I Can See Again
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I can tolerate reading glasses. What I�m afraid of is developing a degenerative eye disease, like many older Americans, and eventually losing my sight.
No kidding, yet it�s a reality for many seniors. Degenerative eye diseases that lead to blindness are caused by the death of photoreceptor cells, which are nerve cells in the retina that allow us to see.
For years scientists have experimented with ways to repair or replace these cells and finally, in a recent, landmark study, researchers transplanted immature photoreceptor cells in mice and restored their vision.
They first engineered mice with rods that didn�t work. Rods and cones are the two types of photoreceptor nerve cells. The cells convert light energy into signals that travel the optic nerve to the brain. Cones detect color and detail, while rods pick up black and white, peripheral, and low-light vision.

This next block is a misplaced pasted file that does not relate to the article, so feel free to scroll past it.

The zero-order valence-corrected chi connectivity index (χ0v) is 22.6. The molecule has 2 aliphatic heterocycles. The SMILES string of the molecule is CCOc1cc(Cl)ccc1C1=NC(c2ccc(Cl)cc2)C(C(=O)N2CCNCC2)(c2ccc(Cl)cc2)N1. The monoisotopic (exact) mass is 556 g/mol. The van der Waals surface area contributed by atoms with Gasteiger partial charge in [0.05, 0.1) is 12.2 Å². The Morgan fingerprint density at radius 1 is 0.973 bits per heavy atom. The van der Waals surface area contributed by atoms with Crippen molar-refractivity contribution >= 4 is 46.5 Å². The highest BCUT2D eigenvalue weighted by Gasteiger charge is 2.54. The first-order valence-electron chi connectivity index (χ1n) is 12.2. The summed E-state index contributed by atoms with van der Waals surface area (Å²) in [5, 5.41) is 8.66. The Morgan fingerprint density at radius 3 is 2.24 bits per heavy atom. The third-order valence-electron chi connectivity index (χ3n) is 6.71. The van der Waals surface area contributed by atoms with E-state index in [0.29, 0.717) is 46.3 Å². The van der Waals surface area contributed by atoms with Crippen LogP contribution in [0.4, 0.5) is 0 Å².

In these mice with non-working rods, researchers injected their retinas with immature rod receptor cells from young healthy mice. Within four to six weeks, one in six of these transplanted rod precursor cells were close to functioning normally. They formed nerve connections and generated signals that were transmitted to the brain for visual processing.
This is the first time transplanted photoreceptor cells have been shown to integrate into the circuitry of the retina and improve vision.
To test their results, researchers placed treated mice and diseased mice into a dimly-lit water maze. The treated mice with new rods could see well enough in low light to find a platform and climb out. The diseased mice took much longer, proving the implants work.
Researchers say the study�s success was due to the large number of photoreceptor cells they implanted. A clinical trial is already underway.